The great Mandela keeps spinning:

The great Mandela keeps spinning
: Nelson Mandela backs down on his support for our war against bin Laden, according to Islam Online.

“Subsequent discussions with our family, friends and advisors have convinced us that our view may be one-sided and overstated,” Mandela’s statement said. The support for the war “gives the impression that we are insensitive to and uncaring about the suffering inflicted upon the Afghan people… We regret if the manner in which we stated our position gave any offence to Muslims in South Africa and throughout the world.”

Mr. Mandela, with this mealy-mouthed equivocating — fearful of offending any of your old allies and selling out your other allies — you put your struggle, your true freedom-fighting on the same level as bin Laden’s murder, you play a dangerous game of politics and PR and PC spin. The rest of the reasonable world and most of Afghanistan opposes bin Laden and now you’re not sure? For shame, sir, for shame.

(Link to the original South Africa Business newspaper story here.)

I keep losing their stupid knives anyway
: The Swiss allow their damned knives back onto their damned planes.

Mullah moola
: Slate finds the irony of the World Trade Center’s Muslim motif.

The value of vision
: Thomas Friedman’s column in the NY Times today is good. It’s about the need for vision.

Friedman hails President Bush for winning the war so far. But then he complains that Bush has “tried to use the tremendous upsurge in patriotism, bipartisanship and volunteerism triggered by the tragedy of Sept. 11 to drive a narrow, right-wing agenda from Sept. 10 into a Sept. 12 world. It’s wrong. It won’t work. It sells the country short and it will ultimately sell the Bush presidency short.” I don’t think Friedman is complaining about what Bush is trying to do, though; he’s complaining about what Bush is failing to do.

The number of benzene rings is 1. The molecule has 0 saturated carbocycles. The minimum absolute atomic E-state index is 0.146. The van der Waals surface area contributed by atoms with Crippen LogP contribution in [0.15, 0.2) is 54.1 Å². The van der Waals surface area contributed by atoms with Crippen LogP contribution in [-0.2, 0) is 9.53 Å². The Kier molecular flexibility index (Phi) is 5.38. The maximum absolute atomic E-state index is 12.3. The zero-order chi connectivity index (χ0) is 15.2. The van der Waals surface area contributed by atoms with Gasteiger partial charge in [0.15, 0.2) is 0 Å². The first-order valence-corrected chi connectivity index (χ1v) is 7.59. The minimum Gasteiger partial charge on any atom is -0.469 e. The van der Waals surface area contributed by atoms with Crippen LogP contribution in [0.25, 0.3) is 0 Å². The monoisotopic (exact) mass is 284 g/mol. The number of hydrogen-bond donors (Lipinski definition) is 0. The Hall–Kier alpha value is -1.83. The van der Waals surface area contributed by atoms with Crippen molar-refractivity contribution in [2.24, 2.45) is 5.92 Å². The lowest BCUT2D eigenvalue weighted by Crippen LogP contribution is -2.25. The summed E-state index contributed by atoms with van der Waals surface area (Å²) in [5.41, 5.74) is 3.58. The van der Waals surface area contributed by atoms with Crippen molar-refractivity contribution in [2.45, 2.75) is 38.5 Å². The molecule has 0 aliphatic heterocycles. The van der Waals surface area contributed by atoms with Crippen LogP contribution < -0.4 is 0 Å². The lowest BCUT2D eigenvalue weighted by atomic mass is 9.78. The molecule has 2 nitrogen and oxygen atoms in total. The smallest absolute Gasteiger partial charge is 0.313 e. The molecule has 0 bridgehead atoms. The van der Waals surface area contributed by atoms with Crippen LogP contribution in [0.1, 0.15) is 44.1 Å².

Friedman says that so far, we’ve succeeded in making the world safe for OPEC members to increase the price of oil, which they just did. So we, the taxpayers, have to pay for the billions of dollars of damage done to life, property, and the economy by these Arab terrorists and now we have to pay more for oil “because the Middle East regimes we’re protecting want to hike the price.” This, says Friedman, is “an outrage.” Amen.

He continues: “You’d think maybe the king of Saudi Arabia would say: ‘America, we’re as upset as you that Osama bin Laden and 15 Saudi youth were involved in the terrible attack on your shores. So we want to help America ó the engine of the global economy ó recover, as well as the developing world.’ ”

But that, of course, is a fairy tale. And so Friedman says that what Bush should be doing now is creating a national priority for energy independence so we are no longer hostage to these bozos. He’s right, so right.

But this is not the only pressing need competing for our attention. I’ve been writing about the need for a clear homeland security strategy (hello, Tom Ridge). Thomas Nephew and I have been writing about the need for a clear emergency health care strategy — in Nephew’s words, we should look at this as the Interstate highway project of our generation. You can list other such pressing priorities, I’m sure.

What we’re talking about here is the need for vision.

And what we’re also talking about is the difference between conservatives and liberals. Now don’t get all hinky and pissy on me about this; pay attention to the mere words (this comes right out of the Jihad vs. McWorld playbook): Conservatives protect and conserve what we have and that is just what we have needed in war. But to get us out of this ditch, to use this national unity we have to build our future, what we we need is the vision — a liberal, constructive vision — to rally us all around a pressing national priority or two and to execute that strategy. That’s what Friedman longs for. And he’s right.

: By the way, I was about to link to Friedman’s column and went to look it up on the NYT only to find out that they are charging $4.95 to get access to all his post-9/11 pieces. And what do we think of this? On the one hand, I read them already and paid for them a few times (for my home-delivery copy, for the copy I read on the overcrowded train, for my time reading the Times online). On the other hand, as a writer, hell, it’s always nice to think that we could be worth something. Vision has value.